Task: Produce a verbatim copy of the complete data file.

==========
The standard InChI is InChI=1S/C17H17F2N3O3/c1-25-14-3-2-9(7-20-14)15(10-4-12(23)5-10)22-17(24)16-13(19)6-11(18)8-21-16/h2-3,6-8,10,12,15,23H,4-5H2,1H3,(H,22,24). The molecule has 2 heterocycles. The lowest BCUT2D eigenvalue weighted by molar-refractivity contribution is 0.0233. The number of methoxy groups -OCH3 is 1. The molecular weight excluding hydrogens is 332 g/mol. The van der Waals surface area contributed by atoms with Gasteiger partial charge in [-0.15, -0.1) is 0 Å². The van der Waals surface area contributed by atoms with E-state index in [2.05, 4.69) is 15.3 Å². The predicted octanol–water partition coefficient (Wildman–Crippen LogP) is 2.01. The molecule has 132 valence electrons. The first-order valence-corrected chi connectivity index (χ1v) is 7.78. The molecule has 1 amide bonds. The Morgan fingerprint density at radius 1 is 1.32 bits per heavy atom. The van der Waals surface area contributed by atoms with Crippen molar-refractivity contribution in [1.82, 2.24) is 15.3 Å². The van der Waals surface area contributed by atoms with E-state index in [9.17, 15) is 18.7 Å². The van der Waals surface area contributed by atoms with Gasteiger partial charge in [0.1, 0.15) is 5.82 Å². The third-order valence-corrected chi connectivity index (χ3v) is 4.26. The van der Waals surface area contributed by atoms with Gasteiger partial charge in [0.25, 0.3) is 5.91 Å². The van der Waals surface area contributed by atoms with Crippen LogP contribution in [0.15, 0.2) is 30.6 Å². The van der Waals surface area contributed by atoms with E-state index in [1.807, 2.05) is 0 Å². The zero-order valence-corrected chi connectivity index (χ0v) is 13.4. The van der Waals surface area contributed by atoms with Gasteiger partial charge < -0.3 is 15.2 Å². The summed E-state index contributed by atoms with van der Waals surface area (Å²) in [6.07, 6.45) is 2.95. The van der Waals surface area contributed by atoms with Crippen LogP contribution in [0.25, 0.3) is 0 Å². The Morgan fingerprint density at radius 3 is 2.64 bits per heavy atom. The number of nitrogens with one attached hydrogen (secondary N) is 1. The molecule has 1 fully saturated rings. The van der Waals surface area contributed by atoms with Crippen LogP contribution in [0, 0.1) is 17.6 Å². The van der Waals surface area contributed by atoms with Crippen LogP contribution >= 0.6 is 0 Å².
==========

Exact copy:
The standard InChI is InChI=1S/C17H17F2N3O3/c1-25-14-3-2-9(7-20-14)15(10-4-12(23)5-10)22-17(24)16-13(19)6-11(18)8-21-16/h2-3,6-8,10,12,15,23H,4-5H2,1H3,(H,22,24). The molecule has 2 heterocycles. The lowest BCUT2D eigenvalue weighted by molar-refractivity contribution is 0.0233. The number of methoxy groups -OCH3 is 1. The molecular weight excluding hydrogens is 332 g/mol. The van der Waals surface area contributed by atoms with Gasteiger partial charge in [-0.15, -0.1) is 0 Å². The van der Waals surface area contributed by atoms with E-state index in [2.05, 4.69) is 15.3 Å². The predicted octanol–water partition coefficient (Wildman–Crippen LogP) is 2.01. The molecule has 132 valence electrons. The first-order valence-corrected chi connectivity index (χ1v) is 7.78. The molecule has 1 amide bonds. The Morgan fingerprint density at radius 1 is 1.32 bits per heavy atom. The van der Waals surface area contributed by atoms with Crippen molar-refractivity contribution in [1.82, 2.24) is 15.3 Å². The van der Waals surface area contributed by atoms with E-state index in [9.17, 15) is 18.7 Å². The van der Waals surface area contributed by atoms with Gasteiger partial charge in [0.1, 0.15) is 5.82 Å². The third-order valence-corrected chi connectivity index (χ3v) is 4.26. The van der Waals surface area contributed by atoms with Gasteiger partial charge in [0.25, 0.3) is 5.91 Å². The van der Waals surface area contributed by atoms with Crippen LogP contribution in [0.15, 0.2) is 30.6 Å². The van der Waals surface area contributed by atoms with E-state index in [1.807, 2.05) is 0 Å². The zero-order valence-corrected chi connectivity index (χ0v) is 13.4. The van der Waals surface area contributed by atoms with Gasteiger partial charge < -0.3 is 15.2 Å². The summed E-state index contributed by atoms with van der Waals surface area (Å²) in [6.07, 6.45) is 2.95. The van der Waals surface area contributed by atoms with Crippen LogP contribution in [0.25, 0.3) is 0 Å². The Morgan fingerprint density at radius 3 is 2.64 bits per heavy atom. The number of nitrogens with one attached hydrogen (secondary N) is 1. The molecule has 1 fully saturated rings. The van der Waals surface area contributed by atoms with Crippen LogP contribution in [0, 0.1) is 17.6 Å². The van der Waals surface area contributed by atoms with Crippen LogP contribution >= 0.6 is 0 Å².